I hope as a starting point we can agree that your child staring at screens past bedtime on school nights is not a good thing. I find that parents are generally in unanimous support of this notion. Yet, sooo many kids are sleeping with their phones nestled next to them like their favorite blanky.
If you’re a parent of a teen, particularly an older one, getting your kids phone out of their room can be very hard to do. For a lot of teens, being told that they can no longer have their phone at night triggers such monumental anger and resistance that it can just feel too exhausting and not worth it. You may have a teen or preteen that sleeps with their phone or other device in their room because you’ve decided that it’s just not a battle you want to fight or you may believe that your child is doing well enough and it’s not an issue at this point. Either way I know you’re doing the best you can, as we all are, and there’s never one right answer to these types of issues.
However if you see this as a problem and want to find ways to address it, then keep reading. Below I’ll share why I think that if there’s just one modification you could make that would provide a monumental positive impact on your teen’s growth, getting their phone out of their room at night would be it. I’ll also share some thoughts about how to do it.
Why devices in their room after bedtime is a problem for most teens and all preteens.
The reason teenagers can drive us so crazy at times is because of their undeveloped prefrontal cortex. The PFC is responsible for planning, critical thinking and reflection. It also helps us manage our emotions. Your child’s brain is about 80 percent mature. The remaining 20 percent of development is happening in their PFC. The two most important things that the PFC needs to grow in a healthy way is sleep and limited stress and anxiety. Most teens that are up late on a school night are experiencing a double whammy of PFC deprivation. The first problem is that they’re likely on social media which, research now shows, is closely linked to increased anxiety and depression when it’s used in excess (more than 2 hours a day). The second problem is that they’re getting much less sleep than the 9 hours that their brain ideally needs. While I’m yet to meet a teen that get’s this much sleep on a school night, it’s not an all or nothing matter. The closer to 9 the better. Every 20 minutes makes a difference. A final argument that doesn’t work as well anymore has to do with the blue light that is emitted from the screens. This blue light has been shown to decrease melatonin production by up to 22%. There are apps now that filter the blue light.
I got it and I’m on board but what if they refuse?
Expect that they will. From their perspective, why wouldn’t they resist a change that they only perceive as having a cost to them with no benefit to anyone but you and your need for power and control over their life? Below are a few suggestions on how to broach this with your teen and respond to their resistance.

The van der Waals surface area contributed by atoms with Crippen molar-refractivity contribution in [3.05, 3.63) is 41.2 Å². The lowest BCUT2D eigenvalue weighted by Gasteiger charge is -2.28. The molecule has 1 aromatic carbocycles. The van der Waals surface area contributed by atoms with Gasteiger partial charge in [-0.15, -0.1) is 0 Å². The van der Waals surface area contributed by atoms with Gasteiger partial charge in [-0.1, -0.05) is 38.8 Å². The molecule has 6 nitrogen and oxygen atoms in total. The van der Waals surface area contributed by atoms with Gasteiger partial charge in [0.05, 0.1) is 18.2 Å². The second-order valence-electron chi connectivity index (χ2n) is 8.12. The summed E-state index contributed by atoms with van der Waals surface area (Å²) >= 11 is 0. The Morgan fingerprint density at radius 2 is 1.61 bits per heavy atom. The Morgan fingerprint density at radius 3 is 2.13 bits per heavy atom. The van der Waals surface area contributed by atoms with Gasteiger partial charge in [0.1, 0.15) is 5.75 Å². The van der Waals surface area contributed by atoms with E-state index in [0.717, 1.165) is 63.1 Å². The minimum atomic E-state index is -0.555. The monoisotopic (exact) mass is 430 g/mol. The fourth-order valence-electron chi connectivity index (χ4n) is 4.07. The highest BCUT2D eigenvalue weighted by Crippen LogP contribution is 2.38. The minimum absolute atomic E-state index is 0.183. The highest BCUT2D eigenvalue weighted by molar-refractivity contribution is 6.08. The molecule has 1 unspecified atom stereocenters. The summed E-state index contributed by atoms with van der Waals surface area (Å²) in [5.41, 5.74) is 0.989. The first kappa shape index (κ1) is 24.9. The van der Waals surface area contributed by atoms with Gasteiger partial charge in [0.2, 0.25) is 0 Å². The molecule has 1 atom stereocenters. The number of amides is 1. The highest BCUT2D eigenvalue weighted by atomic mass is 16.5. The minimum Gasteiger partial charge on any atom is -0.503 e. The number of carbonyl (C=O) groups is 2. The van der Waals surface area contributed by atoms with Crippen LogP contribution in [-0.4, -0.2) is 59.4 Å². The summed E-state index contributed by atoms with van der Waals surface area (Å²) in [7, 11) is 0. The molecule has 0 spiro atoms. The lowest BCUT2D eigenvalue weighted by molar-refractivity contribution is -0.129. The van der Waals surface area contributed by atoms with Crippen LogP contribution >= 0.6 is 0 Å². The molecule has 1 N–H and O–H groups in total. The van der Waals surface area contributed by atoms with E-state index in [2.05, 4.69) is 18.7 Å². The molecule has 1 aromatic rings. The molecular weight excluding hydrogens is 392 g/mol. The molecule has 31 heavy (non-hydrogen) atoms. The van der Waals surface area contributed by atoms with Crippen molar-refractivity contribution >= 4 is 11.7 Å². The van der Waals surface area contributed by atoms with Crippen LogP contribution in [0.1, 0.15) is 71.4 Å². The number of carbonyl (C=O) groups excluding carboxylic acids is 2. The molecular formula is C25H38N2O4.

1. Just the facts ma’am. Teens are likely to respond to an approach where they feel that their intelligence and point of view is respected. Pass on some of the data and information I shared about their PFC, the unique importance of sleep and reducing anxiety and stress. Also, ask them to watch this video and read these articles to discuss with you. Remember, don’t lecture them. Ask questions and try to understand their experience as a teenager today.
2. Ask for their input. Teens need to be included in decision making whenever possible. After all they are, albeit slowly, transitioning into adulthood. Start with a baseline for negotiation such as their phone turned in by 9 and charging in the kitchen. Their compromise maybe 930 and they charge it outside their door. I know, they may bring it into their room anyway, then you go back to the negotiating table and try to figure out why it didn’t work and what needs to be done differently.
3. Focus on values and happiness. Your teen is way more likely to comply with your requests if you clarify that this is about your values around rest and happiness not control. They will literally be smarter and happier if their brain gets more sleep.
4. Be prepared to model it. You will have a ton more credibility if you’re also willing to charge your phone in another room next to your child’s. This may feel like a sacrifice to you but the benefits to your teen’s well being should be worth it.
5. Follow through. This will be hard at first and as I mentioned you will get resistance (if they act too compliant, I’d be concerned). So be prepared to stick with it and make it clear that this is going to happen but you’re willing to discuss how and when.
I know this is a really hard issue and there are many layers to it that make it complicated. The number one thing is, don’t judge yourself as a bad parent if your kid is spending too much time on their phones, it’s a super common issue that most parents have and it doesn’t come with a simple solution. Once your child starts to notice how much better they feel as they trade drama and distraction for sleep, they’ll appreciate the plan. Just don’t expect them to admit it.